Prevalence of AADC Deficiency

Prevalence of AADC Deficiency
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Researchers don’t know the exact prevalence (how common a disease is among a population) of aromatic l-amino acid decarboxylase (AADC) deficiency. However, they have conducted several studies in an attempt to estimate it. These studies screened for the disease in several countries around the world.

Estimates of AADC deficiency prevalence

AADC deficiency remains a very rare disease with only 120 individuals documented in medical literature.

Several studies have tried to estimate the prevalence of the disease. One study screened 127,987 newborns in Taiwan from September 2013 to December 2015 and found four cases of AADC deficiency. These cases resulted in an AADC birth prevalence rate of one in every 32,000 babies. Researchers know  there is a founder mutation among the people of Taiwan. A founder mutation is when a person with a certain mutation becomes one of the initial founders of a new population in an isolated setting, such as Taiwan.

Of the four children with AADC deficiency, three had two copies of the founder mutation. The fourth had one copy along with a new mutation in the other copy of the gene. The study also investigated the prevalence carriers of this mutation (those who have one mutated copy and one functioning copy of the gene) and found this to be one in every 146.

A screening study of patients in Hong Kong analyzed samples from 845 patients and identified two cases of AADC deficiency. The finding suggests that the condition may be the cause of roughly 0.24% of cases of undiagnosed neurological disorders.

In the U.S., the European Union, and Japan, researchers reported a 2016 population prevalence (the number of cases within the total population) of AADC deficiency of 840, 853, and 125, respectively, indicating differences between countries.

A study that focused on patients in the U.S. investigated the prevalence of AADC deficiency-causing mutations in samples from 19,684 patients with unknown neurological disorders. The study found that 36 patients were positive for mutations related to AADC deficiency. This result suggests that roughly 0.18% of unknown neurological cases may be cases of AADC deficiency.

Factors affecting estimates

There are a number of factors that could affect the estimated prevalence of AADC deficiency. There may be differences in populations based on location and heritage, as in the case of the founder effect in the Taiwanese population.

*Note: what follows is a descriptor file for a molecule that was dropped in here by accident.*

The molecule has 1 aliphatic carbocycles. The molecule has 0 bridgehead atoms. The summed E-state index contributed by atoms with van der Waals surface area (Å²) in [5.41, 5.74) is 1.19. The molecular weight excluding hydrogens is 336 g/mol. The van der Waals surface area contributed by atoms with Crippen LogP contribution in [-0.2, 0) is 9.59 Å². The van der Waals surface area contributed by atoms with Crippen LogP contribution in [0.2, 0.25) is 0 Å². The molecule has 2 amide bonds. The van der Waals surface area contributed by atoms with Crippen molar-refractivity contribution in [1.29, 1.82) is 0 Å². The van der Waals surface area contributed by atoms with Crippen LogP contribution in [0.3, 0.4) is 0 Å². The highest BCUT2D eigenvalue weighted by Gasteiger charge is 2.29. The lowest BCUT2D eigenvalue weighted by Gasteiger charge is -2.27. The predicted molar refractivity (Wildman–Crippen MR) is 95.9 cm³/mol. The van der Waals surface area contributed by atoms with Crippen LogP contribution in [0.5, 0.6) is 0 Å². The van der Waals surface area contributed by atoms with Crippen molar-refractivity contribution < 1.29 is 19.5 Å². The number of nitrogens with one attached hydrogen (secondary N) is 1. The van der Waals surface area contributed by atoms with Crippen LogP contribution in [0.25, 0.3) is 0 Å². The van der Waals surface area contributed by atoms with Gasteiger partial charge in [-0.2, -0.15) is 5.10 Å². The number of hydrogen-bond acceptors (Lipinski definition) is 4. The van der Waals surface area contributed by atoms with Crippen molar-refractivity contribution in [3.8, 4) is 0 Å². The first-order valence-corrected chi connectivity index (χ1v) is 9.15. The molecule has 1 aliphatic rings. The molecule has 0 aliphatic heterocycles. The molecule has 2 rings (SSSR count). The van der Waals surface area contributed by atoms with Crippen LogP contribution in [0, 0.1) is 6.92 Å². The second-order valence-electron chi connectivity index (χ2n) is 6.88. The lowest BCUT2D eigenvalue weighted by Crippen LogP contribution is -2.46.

AADC deficiency remains an often undiagnosed or misdiagnosed disease. In fact, the average age of symptom development is 2.7 months, whereas the average age of diagnosis is 3.5 years.

The reason it is so difficult to diagnose AADC is because its symptoms are very similar to those of several other diseases, such as epilepsy, cerebral palsy, neuromuscular weakness, and mitochondrial disease. Due to the overlap in symptoms, and the rarity of AADC deficiency, many cases may be misdiagnosed, which also can reduce the numbers of cases.

 

Last updated: Oct. 21, 2020

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AADC News is strictly a news and information website about the disease. It does not provide medical advice, diagnosis, or treatment. This content is not intended to be a substitute for professional medical advice, diagnosis, or treatment. Always seek the advice of your physician or other qualified healthcare providers with any questions you may have regarding a medical condition. Never disregard professional medical advice or delay in seeking it because of something you have read on this website.

Brian holds a Ph.D. in Biomedical Engineering from Case Western Reserve University and a Bachelors of Science in Biomedical Engineering from Georgia Institute of Technology. He has co-authored numerous scientific articles based on his previous research in the field of brain-computer interfaces and functional electrical stimulation. He is also passionate about making scientific advances easily accessible to the public.
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Özge has a MSc. in Molecular Genetics from the University of Leicester and a PhD in Developmental Biology from Queen Mary University of London. She worked as a Post-doctoral Research Associate at the University of Leicester for six years in the field of Behavioural Neurology before moving into science communication. She worked as the Research Communication Officer at a London based charity for almost two years.
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Brian holds a Ph.D. in Biomedical Engineering from Case Western Reserve University and a Bachelors of Science in Biomedical Engineering from Georgia Institute of Technology. He has co-authored numerous scientific articles based on his previous research in the field of brain-computer interfaces and functional electrical stimulation. He is also passionate about making scientific advances easily accessible to the public.
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